I was recently inducted into Pinnacle Honor Society, which recognizes the academic achievements of non-traditional students. The induction ceremony was lovely, but I couldn’t help but feel that I didn’t belong there, that there was some mistake. I felt that, despite qualifying on paper, I didn’t really earn my membership; that my good grades were some fluke and I in fact do not even belong at college at all.
This is called impostor syndrome.
Impostor Syndrome is the feeling that you aren’t really as intelligent, talented, or otherwise deserving of success as your accomplishments suggest. No matter how good your grades are or impressive your resume is, you feel like a fraud who doesn’t belong.
According to this article, Impostor syndrome can sometimes be caused by growing up in an overly critical or conflict filled family.
My mother prided herself on never praising mediocrity, and encouraged humility, often exulting in ‘God’s work’ in ‘keeping you humble’ when something embarrassing happened to me. When I was successful at something, humility was still encouraged; when I made excellent scores on the ACT, my mother attributed it to all the studying she allowed me to do, not to any intelligence of my own.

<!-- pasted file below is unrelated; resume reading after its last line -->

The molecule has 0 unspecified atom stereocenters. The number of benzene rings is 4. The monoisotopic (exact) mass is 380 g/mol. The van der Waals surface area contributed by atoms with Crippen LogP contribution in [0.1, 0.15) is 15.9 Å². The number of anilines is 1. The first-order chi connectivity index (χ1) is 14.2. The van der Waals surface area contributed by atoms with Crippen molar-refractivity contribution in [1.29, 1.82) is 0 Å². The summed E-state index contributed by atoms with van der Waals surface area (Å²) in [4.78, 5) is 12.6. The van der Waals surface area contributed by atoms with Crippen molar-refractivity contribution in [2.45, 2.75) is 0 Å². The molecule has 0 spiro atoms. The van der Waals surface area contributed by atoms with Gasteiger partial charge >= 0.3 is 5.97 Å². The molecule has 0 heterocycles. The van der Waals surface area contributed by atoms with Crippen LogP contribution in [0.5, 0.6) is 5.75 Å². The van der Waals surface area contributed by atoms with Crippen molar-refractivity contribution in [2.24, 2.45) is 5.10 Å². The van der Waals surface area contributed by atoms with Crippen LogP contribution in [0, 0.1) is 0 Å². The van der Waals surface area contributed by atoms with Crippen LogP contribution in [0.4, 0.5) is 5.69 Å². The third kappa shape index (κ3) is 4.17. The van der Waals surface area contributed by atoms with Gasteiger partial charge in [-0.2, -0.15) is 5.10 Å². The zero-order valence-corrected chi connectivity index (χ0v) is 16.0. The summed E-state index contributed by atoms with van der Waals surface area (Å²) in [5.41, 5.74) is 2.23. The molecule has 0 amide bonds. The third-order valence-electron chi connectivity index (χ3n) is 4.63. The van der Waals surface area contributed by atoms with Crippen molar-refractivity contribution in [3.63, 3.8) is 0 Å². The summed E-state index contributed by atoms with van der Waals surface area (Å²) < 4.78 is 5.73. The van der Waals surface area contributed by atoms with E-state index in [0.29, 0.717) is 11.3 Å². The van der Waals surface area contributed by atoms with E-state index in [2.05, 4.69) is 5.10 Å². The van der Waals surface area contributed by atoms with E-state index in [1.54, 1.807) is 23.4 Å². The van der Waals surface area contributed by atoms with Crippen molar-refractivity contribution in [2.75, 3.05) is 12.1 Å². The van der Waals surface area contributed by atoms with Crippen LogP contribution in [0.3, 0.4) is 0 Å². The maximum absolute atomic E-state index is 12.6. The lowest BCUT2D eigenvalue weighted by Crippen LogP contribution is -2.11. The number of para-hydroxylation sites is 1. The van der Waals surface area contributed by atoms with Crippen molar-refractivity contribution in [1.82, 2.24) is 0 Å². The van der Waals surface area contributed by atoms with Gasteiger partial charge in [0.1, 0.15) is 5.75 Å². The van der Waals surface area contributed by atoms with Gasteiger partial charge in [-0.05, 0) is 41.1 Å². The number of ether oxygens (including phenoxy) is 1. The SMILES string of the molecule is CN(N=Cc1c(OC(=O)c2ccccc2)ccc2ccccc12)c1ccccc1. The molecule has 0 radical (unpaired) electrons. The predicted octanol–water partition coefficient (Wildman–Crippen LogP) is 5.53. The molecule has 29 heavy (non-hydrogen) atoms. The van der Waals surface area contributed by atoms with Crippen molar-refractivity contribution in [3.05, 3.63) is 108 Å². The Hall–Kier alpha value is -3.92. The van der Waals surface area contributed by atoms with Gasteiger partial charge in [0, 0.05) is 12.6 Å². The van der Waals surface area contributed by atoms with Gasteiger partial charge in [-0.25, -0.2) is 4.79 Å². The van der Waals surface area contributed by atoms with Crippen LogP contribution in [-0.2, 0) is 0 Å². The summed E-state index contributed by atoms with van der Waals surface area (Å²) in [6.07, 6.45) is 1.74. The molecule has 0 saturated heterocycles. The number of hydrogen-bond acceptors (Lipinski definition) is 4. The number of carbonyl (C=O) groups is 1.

Self-esteem and self-confidence were considered psychobabble, at best, and at worse, the deadly sin of pride. We were supposed to have ‘God-confidence’, because after all, what were we but worms who deserve the fires of hell?
I have therefore never had very high self esteem, and it’s easy for me to believe that I don’t belong, that I’m actually very stupid, and that I have no talent at anything. Accepting compliments for academic achievements is very hard. My brain conjures up a million reasons why I don’t deserve it.
I’m an INTJ according to the meyers-briggs personality typology, and I’ve read that they are naturally very confident. All the rest of the profile fits me, but not that. And maybe that would describe me too, had I not been raised with humility that is actually self-hatred.
I would like to end this post with a rousing affirmation of how much I do deserve to be in an honor society, but my heart isn’t in it. I can name the syndrome – and that does help! – but it’s only half the battle. The other half is a long slow fight to rewire my brain, to find the confidence that I had when i was young and thought I could do anything.